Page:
Friday, December 12, 2008

Learning and Sharing Music

If you had happened to be at Wafi City mall this evening, you will have soon been tapping your feet. Popular Music Institute, one of the best know n music schools in Dubai was presenting its students at the annual winter recital. It was an evening to remember.

The young students of PMI put up a stellar performance establishing once again the quality of the musicians it produces. From F
unk to Jazz, the students presented a complete repertoire of skills.
My favorite of the evening were of course, the Blues Jammers who ended the show on a high. The star of the day (or rockstar?) was clearly the little bass guitarist Fernando Alarcon. Standing a few inches taller than his bass guitar, the rockstar jammed up beautifully along with Christoph, Trevayne and Tony to belt out a unique v ersion of Lucille.

My other favourite of the evening was Ms Jessica Williamson,
a rather inconspicuous little drummer who lets the snare do the talking.

Trevayne Fernandes did a wonderful job as the M.C. for the even ing.

The other performers include andrew Gerdak, Dylon Tong, Valentine Ortega, Seena Akbari, George Davies, Michael Coates Evans, Tyler Henrie, Abhik Sampat, Lewis Tanoyo, Farbod Shavarebi, Jordan Henrie, Neema Mahmoodi, Klaus Proschold, Joel Davies, Kailash Soni, Yashavi Zaveri, Pranti Zaveri, Christoph Mahler and Tony

Tuesday, December 9, 2008

Mushrif Park

The long Eid holidays provided a good opportunity to explore places I'd not been to before.

Mushrif Park is a huge facility spread across 5.25 square kilometres located on the eastern outskirts of the city. Go across the Emirates Road on the Khawaneej Road heading towards Mirdiff. Look for directions about 4 kilometres ahead and turn right to get into the park facility.

Mushrif Park was created in the late 70's and was later refurbished in 1989 into its present layout. This park is a bit different from other parks in Dubai as it combines neatly manicured lawns and flower beds with the natural desert feel and foliage.

The large size of the park gives you the feeling of space and quiet. Even though it attracts as many visitors as the other popu
lar parks in Dubai, Mushrif Park always looks peaceful and without the clutter seen in other parks during holidays.

The other unique feature of this park is the vast areas left intact with their natural desert like feel.

25°13′10″N 55°27′02″E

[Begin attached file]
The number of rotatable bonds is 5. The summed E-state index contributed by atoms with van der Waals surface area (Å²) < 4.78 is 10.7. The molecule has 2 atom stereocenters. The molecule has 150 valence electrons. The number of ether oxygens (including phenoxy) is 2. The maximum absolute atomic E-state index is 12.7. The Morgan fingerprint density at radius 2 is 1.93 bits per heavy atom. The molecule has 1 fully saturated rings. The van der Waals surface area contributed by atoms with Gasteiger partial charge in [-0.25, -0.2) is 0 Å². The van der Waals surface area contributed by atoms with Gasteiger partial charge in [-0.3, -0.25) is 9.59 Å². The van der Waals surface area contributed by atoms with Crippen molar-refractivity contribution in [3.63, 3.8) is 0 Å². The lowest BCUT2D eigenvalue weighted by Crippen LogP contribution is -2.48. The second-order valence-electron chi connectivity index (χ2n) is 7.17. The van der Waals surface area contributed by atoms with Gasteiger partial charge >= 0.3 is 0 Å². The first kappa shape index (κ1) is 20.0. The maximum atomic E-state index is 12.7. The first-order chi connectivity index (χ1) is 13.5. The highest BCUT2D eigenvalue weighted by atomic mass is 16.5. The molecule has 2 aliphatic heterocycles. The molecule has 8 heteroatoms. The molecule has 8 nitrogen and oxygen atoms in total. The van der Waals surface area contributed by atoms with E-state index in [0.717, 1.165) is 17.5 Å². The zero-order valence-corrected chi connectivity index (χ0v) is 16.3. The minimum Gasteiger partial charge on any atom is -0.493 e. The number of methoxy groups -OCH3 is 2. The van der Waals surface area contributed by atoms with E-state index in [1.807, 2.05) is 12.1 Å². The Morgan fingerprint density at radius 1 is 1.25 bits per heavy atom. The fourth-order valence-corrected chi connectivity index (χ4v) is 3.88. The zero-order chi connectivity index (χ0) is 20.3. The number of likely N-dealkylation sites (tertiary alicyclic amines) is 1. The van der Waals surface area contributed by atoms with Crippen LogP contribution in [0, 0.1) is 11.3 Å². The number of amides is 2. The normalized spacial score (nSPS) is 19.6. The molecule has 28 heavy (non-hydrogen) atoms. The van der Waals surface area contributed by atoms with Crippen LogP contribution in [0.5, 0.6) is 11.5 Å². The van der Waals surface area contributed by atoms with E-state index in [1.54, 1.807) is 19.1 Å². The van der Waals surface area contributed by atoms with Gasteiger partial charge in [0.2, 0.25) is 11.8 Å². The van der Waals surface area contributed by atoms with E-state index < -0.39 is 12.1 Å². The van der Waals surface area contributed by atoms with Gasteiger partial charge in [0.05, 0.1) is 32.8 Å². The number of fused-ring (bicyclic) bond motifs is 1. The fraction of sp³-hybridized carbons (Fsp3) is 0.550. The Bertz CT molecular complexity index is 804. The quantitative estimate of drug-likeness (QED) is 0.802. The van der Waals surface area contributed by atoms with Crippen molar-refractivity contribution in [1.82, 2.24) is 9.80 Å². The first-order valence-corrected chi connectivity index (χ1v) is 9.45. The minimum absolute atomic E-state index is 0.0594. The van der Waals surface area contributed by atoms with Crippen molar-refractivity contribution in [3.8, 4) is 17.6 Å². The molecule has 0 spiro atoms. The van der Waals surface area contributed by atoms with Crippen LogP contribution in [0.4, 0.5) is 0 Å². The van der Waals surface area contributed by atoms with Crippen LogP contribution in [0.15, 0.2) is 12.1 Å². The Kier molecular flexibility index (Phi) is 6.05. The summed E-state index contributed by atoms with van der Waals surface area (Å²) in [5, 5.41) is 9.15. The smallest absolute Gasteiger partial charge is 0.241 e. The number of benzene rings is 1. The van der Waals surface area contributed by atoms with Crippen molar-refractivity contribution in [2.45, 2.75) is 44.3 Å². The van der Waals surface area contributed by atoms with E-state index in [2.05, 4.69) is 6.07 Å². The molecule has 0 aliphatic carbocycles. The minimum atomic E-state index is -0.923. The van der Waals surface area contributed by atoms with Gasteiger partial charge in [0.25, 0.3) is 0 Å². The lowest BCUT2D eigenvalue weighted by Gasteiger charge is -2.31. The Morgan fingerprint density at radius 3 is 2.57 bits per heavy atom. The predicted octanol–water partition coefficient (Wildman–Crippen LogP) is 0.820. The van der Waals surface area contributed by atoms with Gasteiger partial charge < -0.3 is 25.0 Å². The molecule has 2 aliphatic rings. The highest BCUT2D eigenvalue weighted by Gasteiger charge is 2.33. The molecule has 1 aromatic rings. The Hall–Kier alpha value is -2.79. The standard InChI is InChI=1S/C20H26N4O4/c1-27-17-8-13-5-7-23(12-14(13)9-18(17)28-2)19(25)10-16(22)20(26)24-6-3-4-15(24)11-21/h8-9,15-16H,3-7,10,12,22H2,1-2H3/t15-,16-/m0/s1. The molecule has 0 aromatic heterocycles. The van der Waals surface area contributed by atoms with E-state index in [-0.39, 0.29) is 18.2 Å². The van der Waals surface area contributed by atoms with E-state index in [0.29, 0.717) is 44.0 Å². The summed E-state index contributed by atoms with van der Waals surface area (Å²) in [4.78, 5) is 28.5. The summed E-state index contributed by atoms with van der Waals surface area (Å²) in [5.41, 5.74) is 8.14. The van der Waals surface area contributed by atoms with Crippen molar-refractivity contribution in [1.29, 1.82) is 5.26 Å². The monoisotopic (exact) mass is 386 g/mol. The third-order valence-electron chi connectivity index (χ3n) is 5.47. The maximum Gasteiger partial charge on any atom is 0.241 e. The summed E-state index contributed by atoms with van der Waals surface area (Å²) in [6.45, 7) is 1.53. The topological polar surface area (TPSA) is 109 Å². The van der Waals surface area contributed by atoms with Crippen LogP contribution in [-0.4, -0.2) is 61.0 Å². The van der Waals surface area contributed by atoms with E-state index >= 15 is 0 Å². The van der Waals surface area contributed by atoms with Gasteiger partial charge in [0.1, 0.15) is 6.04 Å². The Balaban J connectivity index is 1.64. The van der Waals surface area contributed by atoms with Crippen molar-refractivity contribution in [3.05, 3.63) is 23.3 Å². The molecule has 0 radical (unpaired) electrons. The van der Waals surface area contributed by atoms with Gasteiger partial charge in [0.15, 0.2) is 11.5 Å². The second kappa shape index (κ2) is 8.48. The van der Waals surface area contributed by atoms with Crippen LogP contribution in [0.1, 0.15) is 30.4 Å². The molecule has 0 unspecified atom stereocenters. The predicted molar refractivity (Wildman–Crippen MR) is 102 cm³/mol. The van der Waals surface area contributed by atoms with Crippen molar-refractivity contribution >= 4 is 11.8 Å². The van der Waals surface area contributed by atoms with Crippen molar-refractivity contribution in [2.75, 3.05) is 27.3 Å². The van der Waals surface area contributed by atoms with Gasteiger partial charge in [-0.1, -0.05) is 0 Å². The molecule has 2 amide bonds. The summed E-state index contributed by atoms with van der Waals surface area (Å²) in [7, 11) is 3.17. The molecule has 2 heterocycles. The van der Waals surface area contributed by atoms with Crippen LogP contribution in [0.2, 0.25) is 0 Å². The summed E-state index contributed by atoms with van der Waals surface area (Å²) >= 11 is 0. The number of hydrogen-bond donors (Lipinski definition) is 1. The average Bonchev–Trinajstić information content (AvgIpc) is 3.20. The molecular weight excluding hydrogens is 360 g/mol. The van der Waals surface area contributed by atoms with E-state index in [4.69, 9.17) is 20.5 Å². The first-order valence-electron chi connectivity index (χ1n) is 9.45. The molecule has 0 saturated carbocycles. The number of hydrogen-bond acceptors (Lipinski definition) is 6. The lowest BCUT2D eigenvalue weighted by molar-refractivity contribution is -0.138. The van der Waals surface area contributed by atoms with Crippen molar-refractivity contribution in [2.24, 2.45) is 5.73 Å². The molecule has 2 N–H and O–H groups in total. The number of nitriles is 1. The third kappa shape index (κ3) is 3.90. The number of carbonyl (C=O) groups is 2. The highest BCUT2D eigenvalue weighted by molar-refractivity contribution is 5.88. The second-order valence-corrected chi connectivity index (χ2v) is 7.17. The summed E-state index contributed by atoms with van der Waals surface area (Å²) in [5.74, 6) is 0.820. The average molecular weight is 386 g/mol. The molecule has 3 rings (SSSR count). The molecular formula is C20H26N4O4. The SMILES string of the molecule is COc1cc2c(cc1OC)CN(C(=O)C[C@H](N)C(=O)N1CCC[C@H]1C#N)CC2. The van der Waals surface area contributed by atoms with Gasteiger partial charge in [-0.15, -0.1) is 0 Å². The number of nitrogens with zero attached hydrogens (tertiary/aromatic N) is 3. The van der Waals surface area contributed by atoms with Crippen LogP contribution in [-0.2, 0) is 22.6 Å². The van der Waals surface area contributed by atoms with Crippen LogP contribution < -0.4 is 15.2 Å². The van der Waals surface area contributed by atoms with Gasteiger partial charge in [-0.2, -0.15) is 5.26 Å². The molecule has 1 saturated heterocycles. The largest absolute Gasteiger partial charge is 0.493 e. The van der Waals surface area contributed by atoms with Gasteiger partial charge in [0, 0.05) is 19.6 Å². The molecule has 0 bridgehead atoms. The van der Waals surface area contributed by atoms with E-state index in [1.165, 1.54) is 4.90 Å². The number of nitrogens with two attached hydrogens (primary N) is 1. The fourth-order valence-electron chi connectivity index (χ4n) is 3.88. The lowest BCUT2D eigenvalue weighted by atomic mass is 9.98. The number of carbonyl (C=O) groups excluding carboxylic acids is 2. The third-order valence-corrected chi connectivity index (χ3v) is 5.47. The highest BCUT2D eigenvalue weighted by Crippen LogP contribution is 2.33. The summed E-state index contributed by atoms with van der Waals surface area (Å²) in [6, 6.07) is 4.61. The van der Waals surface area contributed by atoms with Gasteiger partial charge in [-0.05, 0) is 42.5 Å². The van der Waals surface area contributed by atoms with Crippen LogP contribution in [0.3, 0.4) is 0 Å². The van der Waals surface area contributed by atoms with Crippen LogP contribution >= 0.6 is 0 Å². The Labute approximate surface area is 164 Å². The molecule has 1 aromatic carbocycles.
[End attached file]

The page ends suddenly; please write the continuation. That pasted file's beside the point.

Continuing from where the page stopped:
Monday, December 8, 2008

Eid Mubarak

Dubai Photo Story wishes its Muslim readers EID MUBARAK on the occasion of Eid Al Adha

Eid al-Adha
is a religious festival celebrated by Muslims worldwide in commemoration of the willingness of Ibrahim to sacrifice his son as an act of obedience to God. The devil tempted Ibrahim to spare his son and go against the will of God. However, Ibrahim did as God wanted and as Ibrahim was about to sacrifice his son, God intervened and instead provided a lamb as the sacrifice.

In commemoration on Eid Al Adha, Muslims sacrifice a lamb (or a goat) as a remembrance of this act by Ibrahim.

Saturday, December 6, 2008

The Art of making a Mushaltat

An overcast sky and light drizzles make an ideal time to dig your teeth into a Mushaltat. It was more by accident that design than we ended up stopping by at a pastry shop which infact makes 'customised' mushaltats to suit your craving for the day.

As the owner of the shop explained to me, mushaltat is originally an Egyptian snack but is very popular in Dubai. Its like a cross between the pizza and paratha, a flat bread made of refined wheat and stuffed with your choice of stuffing including cheese, sausage, chicken, za'atar or honey.

The refined wheat flour is first kneaded and rolled out into thin cakes. The skilled baker that wakes this flour cake in thin air to stretch it into a very thin sheet (see image above) which forms the base for the mushaltat. This act is performed like he is almost in a trance!.

It is then laid out across the table and is now ready for the fillings. We opted for the simple 'Kraft' cheese with a topping of honey. The paper thin sheet is that folded into a small square shape and ready to hit the oven. The owner swears by his decades old brick oven and stays clear of the new modern electronic ovens. The mushaltat is baked for about 5 minutes after which it got a fair helping of honey sprinkled over it.

So the next time you feel the urge for a quick snack, head out to the local bakery or pastry shop and try out the Mushaltat.

Monday, December 1, 2008

37th National Day of UAE

Here's wishing all citizens and residents of UAE on the occasion of 37th National Day.

In 1968, the United Kingdom decided to end the relationship with the seven Trucial Sheikhdoms which had been, together with Bahrain and Qatar, under British protection. Despite attempts by the nine territories to form a union of Arab Emirates, they were unable to agree on the terms of the union. Bahrain moved out of the proposed union in August 1971 followed by Qatar in September 1971.

On 2nd December 1971, the six emirates excluding Ras Al Khaima from among the seven agreed to enter into a union called United Arab Emirates. Ras Al Khaima later joined the union in early 1972.

Pictured above is Union House, a significant part of UAE history. The agreement to form the UAE, the Arab world's first federation of states, was signed by the President, His Highness Sheikh Zayed bin Sultan Al Nahyan, Sheikh Rashid bin Saeed Al Maktoum, the late Ruler of Dubai and Prime Minister and Vice-President of the UAE, and Rulers of other emirates at a meeting in the Union House on December 2, 1971.

On 2nd December 2001, the now famous flagpole was installed at Union House to commemorate the National Day. The 120 metres tall flagpole holds a large flag measuring 40 mtrs x 20 mtres.


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